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Thursday, November 17, 2005

Clarity and serenity on the desktop

The Appeal-project is a subproject inside KDE that aims to refine, redefine and beautify the desktop. Besides Plasma, it's the most interesting KDE-project at the moment, in my opinion.

(Note: I'm not related to either the Plasma-project or Appeal-project. Opinions and ideas presented here are purely my own personal opinions)

If I were the benevolent dictator of Appeal-project, how would I go about creating a "serene" desktop? What would it be like?

Shapes

Keep the shapes of objects, windows and icons smooth. By this I mean no sharp corners (if possible). For example, windows with rounded corners look nicer and "friendlier" than windows with sharp corners.

When I look at app-windows on this XP-machine I'm typing this on, the windows look harsh with their sharp corners. They look... old.

EDIT: I feel like I need to clarify this point. Of course it's OK to have sharp-corners in icons, if the icons represent objects that have them (arrows for example). But if there's a choice between having a smooth icons and harsh and pointy icon, I would prefer the smooth one.

Related to the shape of the icons: KDE should take a hint from Apple GUI-guidelines (even though Apple itself doesn't always follow them....). That is, the icons should have clearly distinguished shapes that make them easy to tell apart. For example, I Konqueror there could be arrows for back and forward, round button for reload and square button for stop. Each of those would be recognizable from their shapes alone.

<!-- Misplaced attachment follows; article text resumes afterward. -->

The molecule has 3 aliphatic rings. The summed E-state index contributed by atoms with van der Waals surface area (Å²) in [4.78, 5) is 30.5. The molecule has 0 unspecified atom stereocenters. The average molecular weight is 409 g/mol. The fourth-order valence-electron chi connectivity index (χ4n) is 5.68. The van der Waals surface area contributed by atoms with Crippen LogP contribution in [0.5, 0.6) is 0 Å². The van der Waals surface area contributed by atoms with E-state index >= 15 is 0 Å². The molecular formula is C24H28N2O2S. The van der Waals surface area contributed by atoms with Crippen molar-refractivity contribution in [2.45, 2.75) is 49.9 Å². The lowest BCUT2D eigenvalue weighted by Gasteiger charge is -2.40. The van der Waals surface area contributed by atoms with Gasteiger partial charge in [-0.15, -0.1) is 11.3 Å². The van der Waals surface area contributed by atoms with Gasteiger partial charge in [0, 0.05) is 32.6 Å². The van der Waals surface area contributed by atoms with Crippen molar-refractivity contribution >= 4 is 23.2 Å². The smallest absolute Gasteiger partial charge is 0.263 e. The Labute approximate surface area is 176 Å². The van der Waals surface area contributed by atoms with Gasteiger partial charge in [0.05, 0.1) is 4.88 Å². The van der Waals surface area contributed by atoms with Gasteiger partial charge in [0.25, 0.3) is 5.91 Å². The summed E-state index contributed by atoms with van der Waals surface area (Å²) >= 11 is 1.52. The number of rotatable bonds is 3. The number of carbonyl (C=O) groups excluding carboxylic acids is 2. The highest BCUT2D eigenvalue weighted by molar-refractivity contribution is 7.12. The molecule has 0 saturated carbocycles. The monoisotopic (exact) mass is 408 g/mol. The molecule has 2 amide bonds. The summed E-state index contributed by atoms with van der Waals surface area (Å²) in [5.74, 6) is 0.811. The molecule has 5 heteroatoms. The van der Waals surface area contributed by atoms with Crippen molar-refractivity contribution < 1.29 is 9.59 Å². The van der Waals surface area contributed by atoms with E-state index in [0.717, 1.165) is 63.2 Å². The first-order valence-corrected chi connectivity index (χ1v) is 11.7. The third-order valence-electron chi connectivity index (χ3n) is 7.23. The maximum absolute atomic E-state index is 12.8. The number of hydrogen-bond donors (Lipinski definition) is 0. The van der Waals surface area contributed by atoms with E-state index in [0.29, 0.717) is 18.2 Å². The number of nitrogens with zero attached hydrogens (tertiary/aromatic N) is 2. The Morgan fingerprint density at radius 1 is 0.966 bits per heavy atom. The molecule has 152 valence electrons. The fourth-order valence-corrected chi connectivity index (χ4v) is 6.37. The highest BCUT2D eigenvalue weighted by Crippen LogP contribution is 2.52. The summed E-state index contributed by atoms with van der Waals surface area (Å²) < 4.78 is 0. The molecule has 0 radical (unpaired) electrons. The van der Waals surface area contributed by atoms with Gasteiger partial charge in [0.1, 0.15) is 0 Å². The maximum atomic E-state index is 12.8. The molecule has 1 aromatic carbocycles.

Colors

Keep the colors toned down. Bright colors demand attention from the user and they are distracting. It is OK to use colors, but they should not be bright. Use bright colors only when they are genuinely needed. If the system requires urgent attention from the user or it's conveying an important piece of information, then it's OK to use bright colors. But if we use bright colors everywhere, it becomes very distracting because it makes it seem like every object on the screen is demanding attention.

Use colors that fit well to the surrounding area. For example, compare Finder and Konqueror. Notice the lines around the content-area. In Konqueror they are very harsh and apparent, whereas in Finder they blend in with the background. the line is still there, but it's a lot less obvious. As a result, Finder looks a lot smoother (well, there are other factors in there besides that, but still).

Pop-ups, flashing and the like

We all hate flashing banner-ads. I don't know anyone who likes them. They are annoying, distracting and a general pain in the ass. Banner-ads as such might be OK, but if they flash, they became a nuisanse. So why would we want to have flashing things on our desktop? Instead of having flashing things, have something smoother and nicer. Fade-in/fade-out would be a lot nicer than simple flashing.

Related to this: instead of having windows, dialog-boxes and the like simply appear and disappear from the screen, have them fade in and out. It makes the whole process seem gentler. Other option besides fading would be sliding (like sheets in OS X do).

Separators and other UI-elements

Keep a keen eye on all that generic stuff that can clutter the UI quickly! As an example, look at these two screenshots of a proposed KDE-GUI: